Friday, July 27, 2007

Sin in 1 Corinthians 7-8

The verb "to sin" appears five times in these two chapters (hamartano). In chapter 7, Paul is responding to the suggestion of some Corinthians that married couples should stop having sex: "it is good for a man not to touch a woman" (7:1). The chapter is thus about what is appropriate and what is inappropriate with regard to sex and marriage.

We have already established from 1 Corinthians 6 that Paul considered the act of porneia to be an act of sin (6:18). In particular, it is a sin against the body of Christ. So Paul's advice in 7:2 for husbands and wives to have regular sex is meant to avoid sin, the sin of porneia.

In 7:28, Paul asks whether two further marital actions constitute sinning. The first is whether a man sins if he has been "loosed from a wife" and remarries. Paul indicates that this is not sinning--it is not wrongdoing. Similarly, if a virgin marries, she is not sinning--she is not doing wrong.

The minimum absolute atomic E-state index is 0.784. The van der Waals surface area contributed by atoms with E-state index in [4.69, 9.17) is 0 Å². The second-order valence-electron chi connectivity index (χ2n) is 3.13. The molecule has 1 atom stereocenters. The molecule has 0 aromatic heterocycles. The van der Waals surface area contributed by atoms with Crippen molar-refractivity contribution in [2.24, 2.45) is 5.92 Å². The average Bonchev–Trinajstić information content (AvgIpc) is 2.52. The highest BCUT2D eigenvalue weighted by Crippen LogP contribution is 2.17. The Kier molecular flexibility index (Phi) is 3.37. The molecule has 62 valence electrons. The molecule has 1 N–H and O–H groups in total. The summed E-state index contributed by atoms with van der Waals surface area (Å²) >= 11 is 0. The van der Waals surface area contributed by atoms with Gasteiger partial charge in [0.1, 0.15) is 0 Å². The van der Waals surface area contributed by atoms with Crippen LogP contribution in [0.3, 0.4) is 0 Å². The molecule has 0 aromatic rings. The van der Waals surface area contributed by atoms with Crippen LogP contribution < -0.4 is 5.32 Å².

7:36 deals with yet another question of the appropriate action. I am in the minority in thinking the NASB is more likely correct to see the situation here as a father deciding whether or not to marry off his daughter. If he chooses to marry her off, "he is not sinning. Let them marry." The majority interpretation of course takes this comment in relation to a man deciding whether to marry a woman to whom he is betrothed: "he is not sinning. Let them marry." In either case, the question is whether the man is doing wrong, whether he is sinning.

By implication, we should probably therefore see sinning in the earlier part of the chapter where Paul (and the Lord) forbid certain marital actions. The woman is sinning when she divorces her husband (7:10) and if she remarries thereafter (7:11). The husband is sinning when he divorces his wife (7:11). A person does wrong when they do not practice self-control and "burn" with passion (7:9), meaning have sex with individuals to whom they are not married.